On Wednesday, Duchess of Sussex Meghan Markle took baby Archie to a polo match with her.
After photos from the event surfaced, people started criticizing Markle’s baby-holding technique and said she wasn’t “mum material” because of it.
According to a certified midwife, Markle is indeed holding her baby incorrectly.
Parents should support babies’ heads and necks with their left hand until they are old enough to do so on their own.
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Following a Wednesday trip to a polo match with her baby Archie, Meghan Markle is being criticized for the way she carried her two-month-old son, Fox 8 Cleveland reported.
Upon seeing a photograph of Markle holding Archie, Twitter users attacked the new mom, saying she isn’t “mum material” and needs a baby-holding lesson.
I am surprised that nobody else has yet commented on the way that Meghan Markle is holding Archie. She is clearly struggling and not yet familiar with the best way to hold a baby that is covered by a blanket. Her hand position is also awkwardly placed. https://t.co/xOeo26d84E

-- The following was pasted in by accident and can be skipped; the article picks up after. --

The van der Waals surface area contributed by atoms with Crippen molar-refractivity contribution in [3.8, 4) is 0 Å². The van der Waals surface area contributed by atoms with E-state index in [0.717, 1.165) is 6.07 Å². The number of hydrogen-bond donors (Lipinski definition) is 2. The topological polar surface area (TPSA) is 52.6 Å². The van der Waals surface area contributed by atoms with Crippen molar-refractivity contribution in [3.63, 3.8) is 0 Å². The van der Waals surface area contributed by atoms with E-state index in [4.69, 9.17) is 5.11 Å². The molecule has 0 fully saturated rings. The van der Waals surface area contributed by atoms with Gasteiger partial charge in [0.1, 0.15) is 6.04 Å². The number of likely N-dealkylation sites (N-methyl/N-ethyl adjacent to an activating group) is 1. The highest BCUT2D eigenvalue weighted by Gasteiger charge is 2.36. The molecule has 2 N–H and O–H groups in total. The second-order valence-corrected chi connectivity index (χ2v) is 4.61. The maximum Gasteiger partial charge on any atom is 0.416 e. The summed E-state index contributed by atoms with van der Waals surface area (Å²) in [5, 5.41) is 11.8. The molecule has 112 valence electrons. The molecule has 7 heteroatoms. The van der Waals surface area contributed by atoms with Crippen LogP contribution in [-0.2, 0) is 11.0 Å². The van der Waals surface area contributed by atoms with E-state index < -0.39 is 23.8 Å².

— Stanga (@Pork_Nocker) July 10, 2019
@RoyalFamily @ClarenceHouse@KensingtonRoyal Is there anyone in your palaces who can teach #MeghanMarkle how to hold a baby in her arms? It seems that Meghan Markle is not a mum material but she will hurt the baby! She will surely keep using the baby for her own PR. pic.twitter.com/hYyVJCOGBi
— À la lanterne! (@LatifeUssaki) July 11, 2019
To learn whether the Duchess of Sussex’s baby holding aligns with expert recommendations, INSIDER spoke with Manhattan-based certified nurse midwife Risa Klein.
Commenters’ critiques of Megan Markle’s baby holding skills are actually valid
It turns out, internet critics aren’t wrong in their appraisal of Markle’s baby-holding skills.
“It seems that whoever delivered her baby never gave her a lesson on properly holding her baby,” Klein told INSIDER. “Maybe it’s her position [as Duchess], but people shouldn’t be intimidated and should show her how to hold her baby.”
According to Klein, the Duchess if Sussex isn’t supporting Archie’s head and neck, a mistake that could cause his head to bob around or fall backwards, potentially leading to a neck or spinal injury.
Read more: 12 of the biggest questions about postpartum care, answered
It takes time for babies to develop the neck strength that toddlers and adults have in order to hold their heads up all of …read more
Source:: Business Insider